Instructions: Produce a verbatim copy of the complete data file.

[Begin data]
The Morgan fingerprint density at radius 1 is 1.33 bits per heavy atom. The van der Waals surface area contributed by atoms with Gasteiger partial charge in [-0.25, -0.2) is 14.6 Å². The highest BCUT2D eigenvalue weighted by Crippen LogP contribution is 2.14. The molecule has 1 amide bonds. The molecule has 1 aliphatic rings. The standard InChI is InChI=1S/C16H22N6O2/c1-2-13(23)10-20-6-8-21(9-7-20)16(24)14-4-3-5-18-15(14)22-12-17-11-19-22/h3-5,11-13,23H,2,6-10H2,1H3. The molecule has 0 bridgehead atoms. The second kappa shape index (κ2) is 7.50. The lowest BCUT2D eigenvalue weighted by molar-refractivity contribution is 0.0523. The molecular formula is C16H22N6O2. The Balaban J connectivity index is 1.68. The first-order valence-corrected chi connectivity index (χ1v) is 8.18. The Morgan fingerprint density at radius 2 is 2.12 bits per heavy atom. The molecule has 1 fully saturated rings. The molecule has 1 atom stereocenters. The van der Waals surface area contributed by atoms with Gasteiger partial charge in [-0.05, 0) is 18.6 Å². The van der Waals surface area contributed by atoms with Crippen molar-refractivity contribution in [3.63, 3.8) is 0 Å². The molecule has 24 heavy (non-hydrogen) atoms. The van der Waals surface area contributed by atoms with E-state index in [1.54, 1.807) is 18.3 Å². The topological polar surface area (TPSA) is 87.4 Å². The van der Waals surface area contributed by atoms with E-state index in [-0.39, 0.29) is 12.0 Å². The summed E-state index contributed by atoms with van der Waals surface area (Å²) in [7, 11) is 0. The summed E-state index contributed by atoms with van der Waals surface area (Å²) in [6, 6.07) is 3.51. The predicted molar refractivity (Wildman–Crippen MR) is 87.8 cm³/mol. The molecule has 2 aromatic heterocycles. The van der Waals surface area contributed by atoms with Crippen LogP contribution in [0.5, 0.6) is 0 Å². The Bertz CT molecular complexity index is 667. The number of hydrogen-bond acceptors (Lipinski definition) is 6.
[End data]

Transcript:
The Morgan fingerprint density at radius 1 is 1.33 bits per heavy atom. The van der Waals surface area contributed by atoms with Gasteiger partial charge in [-0.25, -0.2) is 14.6 Å². The highest BCUT2D eigenvalue weighted by Crippen LogP contribution is 2.14. The molecule has 1 amide bonds. The molecule has 1 aliphatic rings. The standard InChI is InChI=1S/C16H22N6O2/c1-2-13(23)10-20-6-8-21(9-7-20)16(24)14-4-3-5-18-15(14)22-12-17-11-19-22/h3-5,11-13,23H,2,6-10H2,1H3. The molecule has 0 bridgehead atoms. The second kappa shape index (κ2) is 7.50. The lowest BCUT2D eigenvalue weighted by molar-refractivity contribution is 0.0523. The molecular formula is C16H22N6O2. The Balaban J connectivity index is 1.68. The first-order valence-corrected chi connectivity index (χ1v) is 8.18. The Morgan fingerprint density at radius 2 is 2.12 bits per heavy atom. The molecule has 1 fully saturated rings. The molecule has 1 atom stereocenters. The van der Waals surface area contributed by atoms with Gasteiger partial charge in [-0.05, 0) is 18.6 Å². The van der Waals surface area contributed by atoms with Crippen molar-refractivity contribution in [3.63, 3.8) is 0 Å². The molecule has 24 heavy (non-hydrogen) atoms. The van der Waals surface area contributed by atoms with E-state index in [1.54, 1.807) is 18.3 Å². The topological polar surface area (TPSA) is 87.4 Å². The van der Waals surface area contributed by atoms with E-state index in [-0.39, 0.29) is 12.0 Å². The summed E-state index contributed by atoms with van der Waals surface area (Å²) in [7, 11) is 0. The summed E-state index contributed by atoms with van der Waals surface area (Å²) in [6, 6.07) is 3.51. The predicted molar refractivity (Wildman–Crippen MR) is 87.8 cm³/mol. The molecule has 2 aromatic heterocycles. The van der Waals surface area contributed by atoms with Crippen LogP contribution in [0.5, 0.6) is 0 Å². The Bertz CT molecular complexity index is 667. The number of hydrogen-bond acceptors (Lipinski definition) is 6.